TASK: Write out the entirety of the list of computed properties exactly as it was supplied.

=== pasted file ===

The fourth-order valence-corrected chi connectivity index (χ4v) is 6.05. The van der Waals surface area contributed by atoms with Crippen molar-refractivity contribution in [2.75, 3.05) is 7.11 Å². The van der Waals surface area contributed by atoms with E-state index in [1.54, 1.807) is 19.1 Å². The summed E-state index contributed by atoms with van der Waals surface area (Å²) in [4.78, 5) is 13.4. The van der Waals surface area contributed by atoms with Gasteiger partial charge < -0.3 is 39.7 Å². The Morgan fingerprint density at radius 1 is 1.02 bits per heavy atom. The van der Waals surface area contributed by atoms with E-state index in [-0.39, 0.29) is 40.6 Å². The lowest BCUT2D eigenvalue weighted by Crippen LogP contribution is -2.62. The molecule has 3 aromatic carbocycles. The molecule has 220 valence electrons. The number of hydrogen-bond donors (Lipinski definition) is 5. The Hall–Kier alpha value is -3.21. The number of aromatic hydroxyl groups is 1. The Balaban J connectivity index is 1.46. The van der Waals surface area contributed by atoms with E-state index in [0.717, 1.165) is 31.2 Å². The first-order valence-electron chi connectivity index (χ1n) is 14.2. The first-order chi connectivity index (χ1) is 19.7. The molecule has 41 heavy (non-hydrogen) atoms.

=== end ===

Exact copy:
The fourth-order valence-corrected chi connectivity index (χ4v) is 6.05. The van der Waals surface area contributed by atoms with Crippen molar-refractivity contribution in [2.75, 3.05) is 7.11 Å². The van der Waals surface area contributed by atoms with E-state index in [1.54, 1.807) is 19.1 Å². The summed E-state index contributed by atoms with van der Waals surface area (Å²) in [4.78, 5) is 13.4. The van der Waals surface area contributed by atoms with Gasteiger partial charge < -0.3 is 39.7 Å². The Morgan fingerprint density at radius 1 is 1.02 bits per heavy atom. The van der Waals surface area contributed by atoms with E-state index in [-0.39, 0.29) is 40.6 Å². The lowest BCUT2D eigenvalue weighted by Crippen LogP contribution is -2.62. The molecule has 3 aromatic carbocycles. The molecule has 220 valence electrons. The number of hydrogen-bond donors (Lipinski definition) is 5. The Hall–Kier alpha value is -3.21. The number of aromatic hydroxyl groups is 1. The Balaban J connectivity index is 1.46. The van der Waals surface area contributed by atoms with E-state index in [0.717, 1.165) is 31.2 Å². The first-order valence-electron chi connectivity index (χ1n) is 14.2. The first-order chi connectivity index (χ1) is 19.7. The molecule has 41 heavy (non-hydrogen) atoms.